Steelers have work to do before March 11
Posted by Mike Florio on February 12, 2014, 2:48 PM EST
For the Steelers, salary-cap gymnastics have been a key ingredient of the weeks preceding the start of the new league year. In 2014, it’ll likely be no different.
Projected to be more than $10 million over the cap, the Steelers need to do plenty of work, in a short period of time.
Via Ed Bouchette of the Pittsburgh Post-Gazette, G.M. Kevin Colbert told a handful of local reporters that the effort will include “terminations, restructurings, and extensions.” That part of it’s not a surprise; the question is who gets cut, who gets a restructured deal, and who gets an extension?
Quarterback Ben Roethlisberger, with a cap number of $18.8 million for 2014, has been seen as the most likely to get a new long-term deal, especially since it’ll be harder to chop down the cap charge with only one year remaining on his current deal. For every dollar of his $12.1 million base salary that’s converted to a bonus, 50 cents would apply to 2014 and the other 50 would apply to 2015. And with a cap number of $18.3 million in 2015, that number can quickly get even more out of whack.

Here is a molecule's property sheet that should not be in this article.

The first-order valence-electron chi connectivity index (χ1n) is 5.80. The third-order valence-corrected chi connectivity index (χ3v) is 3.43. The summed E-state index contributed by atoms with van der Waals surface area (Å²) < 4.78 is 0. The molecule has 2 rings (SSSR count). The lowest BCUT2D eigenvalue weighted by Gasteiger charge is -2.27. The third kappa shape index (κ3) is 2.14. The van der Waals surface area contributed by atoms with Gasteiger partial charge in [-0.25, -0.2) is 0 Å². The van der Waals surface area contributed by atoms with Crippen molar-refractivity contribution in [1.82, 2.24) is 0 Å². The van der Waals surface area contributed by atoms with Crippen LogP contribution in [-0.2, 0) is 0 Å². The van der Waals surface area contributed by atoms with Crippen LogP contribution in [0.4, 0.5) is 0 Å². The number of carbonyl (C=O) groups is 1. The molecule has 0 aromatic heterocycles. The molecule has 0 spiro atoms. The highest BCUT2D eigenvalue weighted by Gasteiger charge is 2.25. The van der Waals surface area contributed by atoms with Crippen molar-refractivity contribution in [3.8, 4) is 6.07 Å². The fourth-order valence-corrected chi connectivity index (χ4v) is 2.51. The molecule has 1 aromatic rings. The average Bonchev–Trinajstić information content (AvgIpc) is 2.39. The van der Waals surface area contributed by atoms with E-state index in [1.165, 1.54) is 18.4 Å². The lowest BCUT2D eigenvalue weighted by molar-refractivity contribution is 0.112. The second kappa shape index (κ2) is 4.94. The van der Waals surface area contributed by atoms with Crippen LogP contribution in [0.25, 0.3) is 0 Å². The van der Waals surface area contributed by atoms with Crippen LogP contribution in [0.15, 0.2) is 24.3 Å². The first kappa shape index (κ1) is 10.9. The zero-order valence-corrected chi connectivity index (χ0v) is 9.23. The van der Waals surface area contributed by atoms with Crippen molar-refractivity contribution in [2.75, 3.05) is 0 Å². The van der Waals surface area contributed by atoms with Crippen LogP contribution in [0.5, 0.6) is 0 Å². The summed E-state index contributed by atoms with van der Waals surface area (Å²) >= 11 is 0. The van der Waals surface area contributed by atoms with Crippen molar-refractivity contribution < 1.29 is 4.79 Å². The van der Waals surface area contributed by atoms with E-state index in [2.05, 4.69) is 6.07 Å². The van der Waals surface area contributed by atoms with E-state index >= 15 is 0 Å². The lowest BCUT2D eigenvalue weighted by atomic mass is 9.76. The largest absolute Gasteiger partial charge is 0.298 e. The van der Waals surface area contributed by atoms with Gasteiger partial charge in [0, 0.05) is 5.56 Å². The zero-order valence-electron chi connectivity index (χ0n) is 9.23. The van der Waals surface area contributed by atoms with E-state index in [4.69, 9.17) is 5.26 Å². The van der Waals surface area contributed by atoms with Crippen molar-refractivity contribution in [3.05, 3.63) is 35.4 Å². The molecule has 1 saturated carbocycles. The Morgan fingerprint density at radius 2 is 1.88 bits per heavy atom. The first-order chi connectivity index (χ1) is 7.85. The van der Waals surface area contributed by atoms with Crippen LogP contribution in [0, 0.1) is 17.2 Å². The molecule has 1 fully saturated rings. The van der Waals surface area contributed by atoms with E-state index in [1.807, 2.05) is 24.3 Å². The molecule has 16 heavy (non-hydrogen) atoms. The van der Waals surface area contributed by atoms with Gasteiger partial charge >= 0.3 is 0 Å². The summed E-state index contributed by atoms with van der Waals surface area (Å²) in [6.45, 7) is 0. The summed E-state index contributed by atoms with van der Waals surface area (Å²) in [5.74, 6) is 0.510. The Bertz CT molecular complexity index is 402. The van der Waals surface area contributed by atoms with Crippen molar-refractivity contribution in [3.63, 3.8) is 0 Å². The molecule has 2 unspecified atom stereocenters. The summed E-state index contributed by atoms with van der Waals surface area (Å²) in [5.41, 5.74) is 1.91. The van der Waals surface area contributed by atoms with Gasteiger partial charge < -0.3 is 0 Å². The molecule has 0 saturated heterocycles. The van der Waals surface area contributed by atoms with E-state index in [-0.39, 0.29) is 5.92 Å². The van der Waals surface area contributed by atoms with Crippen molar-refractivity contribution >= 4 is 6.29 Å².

If, for example, $6 million of Roethlisberger’s base salary is converted to a bonus, his cap charge for 2014 would drop to $15.8 million — and his cap number for 2015 would rise to $21.3 million.
At some point, a new deal will be necessary, but Roethlisberger may want to be paid among the highest-paid quarterbacks in the league, who currently are making more than $20 million per year.
Elsewhere on the roster, cutting tackle Levi Brown would free up $6 million immediately. Dumping cornerback Ike Taylor would open up $7 million in cap space. Whacking safety Troy Polamalu would free up $8.25 million.
Other contracts could be “restructured” like Roethlisberger’s has been in past years, with money converted from salary to bonus, pushing current cap dollars into future years.
Regardless, the Steelers will try to find a way to hold the team together. Colbert explained that the Steelers are “never going to say, OK, we’re not going to be a contender, let’s gut this thing and start over.”
Part of remaining a contender could be finding a way to keep linebacker Jason Worillds (who is due to be a free agent) and linebacker LaMarr Woodley (who has a base salary of $8 million and a cap number of $13.5 million). Colbert said it’s possible to keep both guys.
Despite missing the playoffs in each of the last two years, the Steelers have shown an ability to consistently contend for postseason berths. Recently, they’ve been unable to develop the kind of young talent that previously stepped in when older players left or were cut. Regardless of what the Steelers do with their veteran players, they need to get more mileage out of their draft picks and other young players who eventually become the high-priced veterans whose contracts need to be restructured.